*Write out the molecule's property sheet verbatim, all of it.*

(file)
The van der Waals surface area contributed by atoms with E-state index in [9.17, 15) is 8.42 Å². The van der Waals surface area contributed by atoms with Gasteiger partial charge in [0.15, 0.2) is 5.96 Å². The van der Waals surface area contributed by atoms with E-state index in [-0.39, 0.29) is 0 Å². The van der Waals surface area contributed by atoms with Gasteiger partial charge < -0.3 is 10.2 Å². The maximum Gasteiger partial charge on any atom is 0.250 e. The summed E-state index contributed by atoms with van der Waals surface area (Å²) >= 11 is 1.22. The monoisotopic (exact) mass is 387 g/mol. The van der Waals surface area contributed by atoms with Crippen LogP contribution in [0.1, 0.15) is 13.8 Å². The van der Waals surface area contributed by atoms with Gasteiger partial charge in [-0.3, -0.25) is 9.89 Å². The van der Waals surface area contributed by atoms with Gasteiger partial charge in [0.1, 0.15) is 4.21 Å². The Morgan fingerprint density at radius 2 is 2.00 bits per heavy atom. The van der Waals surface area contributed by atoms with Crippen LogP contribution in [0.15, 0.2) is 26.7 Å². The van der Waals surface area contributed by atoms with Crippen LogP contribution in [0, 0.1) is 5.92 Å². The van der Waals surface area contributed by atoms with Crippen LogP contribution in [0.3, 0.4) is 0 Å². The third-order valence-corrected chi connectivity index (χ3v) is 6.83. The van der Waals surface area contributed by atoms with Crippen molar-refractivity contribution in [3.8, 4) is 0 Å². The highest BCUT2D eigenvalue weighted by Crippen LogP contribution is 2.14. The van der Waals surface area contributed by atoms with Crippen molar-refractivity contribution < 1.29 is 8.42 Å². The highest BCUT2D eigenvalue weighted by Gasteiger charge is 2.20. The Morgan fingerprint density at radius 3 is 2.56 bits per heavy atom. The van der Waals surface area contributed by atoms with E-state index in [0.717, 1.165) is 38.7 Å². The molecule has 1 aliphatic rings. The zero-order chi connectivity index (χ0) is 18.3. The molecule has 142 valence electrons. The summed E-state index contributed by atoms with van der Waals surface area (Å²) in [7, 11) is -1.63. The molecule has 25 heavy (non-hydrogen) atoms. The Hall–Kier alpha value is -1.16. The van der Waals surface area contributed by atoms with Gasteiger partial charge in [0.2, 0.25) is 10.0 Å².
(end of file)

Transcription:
The van der Waals surface area contributed by atoms with E-state index in [9.17, 15) is 8.42 Å². The van der Waals surface area contributed by atoms with Gasteiger partial charge in [0.15, 0.2) is 5.96 Å². The van der Waals surface area contributed by atoms with E-state index in [-0.39, 0.29) is 0 Å². The van der Waals surface area contributed by atoms with Gasteiger partial charge < -0.3 is 10.2 Å². The maximum Gasteiger partial charge on any atom is 0.250 e. The summed E-state index contributed by atoms with van der Waals surface area (Å²) >= 11 is 1.22. The monoisotopic (exact) mass is 387 g/mol. The van der Waals surface area contributed by atoms with Crippen LogP contribution in [0.1, 0.15) is 13.8 Å². The van der Waals surface area contributed by atoms with Gasteiger partial charge in [-0.3, -0.25) is 9.89 Å². The van der Waals surface area contributed by atoms with Gasteiger partial charge in [0.1, 0.15) is 4.21 Å². The Morgan fingerprint density at radius 2 is 2.00 bits per heavy atom. The van der Waals surface area contributed by atoms with Crippen LogP contribution in [0.15, 0.2) is 26.7 Å². The van der Waals surface area contributed by atoms with Crippen LogP contribution in [0, 0.1) is 5.92 Å². The van der Waals surface area contributed by atoms with Crippen LogP contribution in [0.3, 0.4) is 0 Å². The third-order valence-corrected chi connectivity index (χ3v) is 6.83. The van der Waals surface area contributed by atoms with Crippen molar-refractivity contribution in [3.8, 4) is 0 Å². The highest BCUT2D eigenvalue weighted by Crippen LogP contribution is 2.14. The van der Waals surface area contributed by atoms with Crippen molar-refractivity contribution < 1.29 is 8.42 Å². The highest BCUT2D eigenvalue weighted by Gasteiger charge is 2.20. The Morgan fingerprint density at radius 3 is 2.56 bits per heavy atom. The van der Waals surface area contributed by atoms with E-state index in [0.717, 1.165) is 38.7 Å². The molecule has 1 aliphatic rings. The zero-order chi connectivity index (χ0) is 18.3. The molecule has 142 valence electrons. The summed E-state index contributed by atoms with van der Waals surface area (Å²) in [7, 11) is -1.63. The molecule has 25 heavy (non-hydrogen) atoms. The Hall–Kier alpha value is -1.16. The van der Waals surface area contributed by atoms with Gasteiger partial charge in [0.2, 0.25) is 10.0 Å².